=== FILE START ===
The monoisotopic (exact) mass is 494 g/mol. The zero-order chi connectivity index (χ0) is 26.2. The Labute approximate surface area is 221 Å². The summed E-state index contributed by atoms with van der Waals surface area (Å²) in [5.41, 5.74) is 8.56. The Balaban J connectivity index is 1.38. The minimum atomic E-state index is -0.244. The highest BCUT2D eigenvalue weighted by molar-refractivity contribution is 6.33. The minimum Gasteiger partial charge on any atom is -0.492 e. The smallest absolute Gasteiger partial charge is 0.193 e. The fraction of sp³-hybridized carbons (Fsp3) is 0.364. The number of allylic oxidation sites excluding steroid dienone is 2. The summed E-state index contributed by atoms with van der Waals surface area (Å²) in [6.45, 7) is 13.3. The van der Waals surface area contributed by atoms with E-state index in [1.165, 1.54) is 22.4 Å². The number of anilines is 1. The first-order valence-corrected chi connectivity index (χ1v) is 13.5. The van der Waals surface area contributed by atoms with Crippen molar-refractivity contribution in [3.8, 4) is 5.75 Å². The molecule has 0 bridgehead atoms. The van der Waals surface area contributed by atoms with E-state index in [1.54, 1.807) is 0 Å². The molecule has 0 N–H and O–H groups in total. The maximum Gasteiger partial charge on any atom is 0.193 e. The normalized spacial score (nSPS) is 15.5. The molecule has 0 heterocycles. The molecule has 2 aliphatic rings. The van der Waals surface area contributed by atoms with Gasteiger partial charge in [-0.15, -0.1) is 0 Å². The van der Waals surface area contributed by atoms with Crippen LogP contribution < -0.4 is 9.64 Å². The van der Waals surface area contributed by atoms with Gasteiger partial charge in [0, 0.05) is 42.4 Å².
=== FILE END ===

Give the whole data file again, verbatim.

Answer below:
The monoisotopic (exact) mass is 494 g/mol. The zero-order chi connectivity index (χ0) is 26.2. The Labute approximate surface area is 221 Å². The summed E-state index contributed by atoms with van der Waals surface area (Å²) in [5.41, 5.74) is 8.56. The Balaban J connectivity index is 1.38. The minimum atomic E-state index is -0.244. The highest BCUT2D eigenvalue weighted by molar-refractivity contribution is 6.33. The minimum Gasteiger partial charge on any atom is -0.492 e. The smallest absolute Gasteiger partial charge is 0.193 e. The fraction of sp³-hybridized carbons (Fsp3) is 0.364. The number of allylic oxidation sites excluding steroid dienone is 2. The summed E-state index contributed by atoms with van der Waals surface area (Å²) in [6.45, 7) is 13.3. The van der Waals surface area contributed by atoms with E-state index in [1.165, 1.54) is 22.4 Å². The number of anilines is 1. The first-order valence-corrected chi connectivity index (χ1v) is 13.5. The van der Waals surface area contributed by atoms with Crippen molar-refractivity contribution in [3.8, 4) is 5.75 Å². The molecule has 0 bridgehead atoms. The van der Waals surface area contributed by atoms with E-state index in [1.54, 1.807) is 0 Å². The molecule has 0 N–H and O–H groups in total. The maximum Gasteiger partial charge on any atom is 0.193 e. The normalized spacial score (nSPS) is 15.5. The molecule has 0 heterocycles. The molecule has 2 aliphatic rings. The van der Waals surface area contributed by atoms with Gasteiger partial charge in [-0.15, -0.1) is 0 Å². The van der Waals surface area contributed by atoms with Crippen LogP contribution < -0.4 is 9.64 Å². The van der Waals surface area contributed by atoms with Gasteiger partial charge in [0, 0.05) is 42.4 Å².